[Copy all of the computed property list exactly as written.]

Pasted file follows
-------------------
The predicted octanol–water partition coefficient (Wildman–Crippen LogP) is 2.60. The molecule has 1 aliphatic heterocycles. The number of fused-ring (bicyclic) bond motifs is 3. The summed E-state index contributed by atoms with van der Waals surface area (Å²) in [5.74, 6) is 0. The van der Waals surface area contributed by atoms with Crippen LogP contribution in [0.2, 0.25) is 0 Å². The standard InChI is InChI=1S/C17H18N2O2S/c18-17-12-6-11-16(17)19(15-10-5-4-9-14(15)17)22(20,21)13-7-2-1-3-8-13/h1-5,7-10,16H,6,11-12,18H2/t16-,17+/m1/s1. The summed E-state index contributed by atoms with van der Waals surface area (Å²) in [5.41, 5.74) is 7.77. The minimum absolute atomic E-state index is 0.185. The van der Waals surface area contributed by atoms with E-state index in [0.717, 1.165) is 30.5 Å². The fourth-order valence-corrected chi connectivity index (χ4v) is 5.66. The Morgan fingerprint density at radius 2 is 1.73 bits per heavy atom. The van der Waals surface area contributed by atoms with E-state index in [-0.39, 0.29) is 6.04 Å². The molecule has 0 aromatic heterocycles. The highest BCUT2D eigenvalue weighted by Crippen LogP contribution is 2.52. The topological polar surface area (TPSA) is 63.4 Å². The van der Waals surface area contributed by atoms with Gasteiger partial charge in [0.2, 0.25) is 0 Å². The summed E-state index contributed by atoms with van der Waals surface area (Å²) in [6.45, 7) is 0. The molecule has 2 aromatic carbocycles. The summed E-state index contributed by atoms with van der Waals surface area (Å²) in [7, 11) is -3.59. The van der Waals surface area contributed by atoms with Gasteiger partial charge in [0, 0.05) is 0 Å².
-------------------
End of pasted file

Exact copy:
The predicted octanol–water partition coefficient (Wildman–Crippen LogP) is 2.60. The molecule has 1 aliphatic heterocycles. The number of fused-ring (bicyclic) bond motifs is 3. The summed E-state index contributed by atoms with van der Waals surface area (Å²) in [5.74, 6) is 0. The van der Waals surface area contributed by atoms with Crippen LogP contribution in [0.2, 0.25) is 0 Å². The standard InChI is InChI=1S/C17H18N2O2S/c18-17-12-6-11-16(17)19(15-10-5-4-9-14(15)17)22(20,21)13-7-2-1-3-8-13/h1-5,7-10,16H,6,11-12,18H2/t16-,17+/m1/s1. The summed E-state index contributed by atoms with van der Waals surface area (Å²) in [5.41, 5.74) is 7.77. The minimum absolute atomic E-state index is 0.185. The van der Waals surface area contributed by atoms with E-state index in [0.717, 1.165) is 30.5 Å². The fourth-order valence-corrected chi connectivity index (χ4v) is 5.66. The Morgan fingerprint density at radius 2 is 1.73 bits per heavy atom. The van der Waals surface area contributed by atoms with E-state index in [-0.39, 0.29) is 6.04 Å². The molecule has 0 aromatic heterocycles. The highest BCUT2D eigenvalue weighted by Crippen LogP contribution is 2.52. The topological polar surface area (TPSA) is 63.4 Å². The van der Waals surface area contributed by atoms with Gasteiger partial charge in [0.2, 0.25) is 0 Å². The summed E-state index contributed by atoms with van der Waals surface area (Å²) in [6.45, 7) is 0. The molecule has 2 aromatic carbocycles. The summed E-state index contributed by atoms with van der Waals surface area (Å²) in [7, 11) is -3.59. The van der Waals surface area contributed by atoms with Gasteiger partial charge in [0, 0.05) is 0 Å².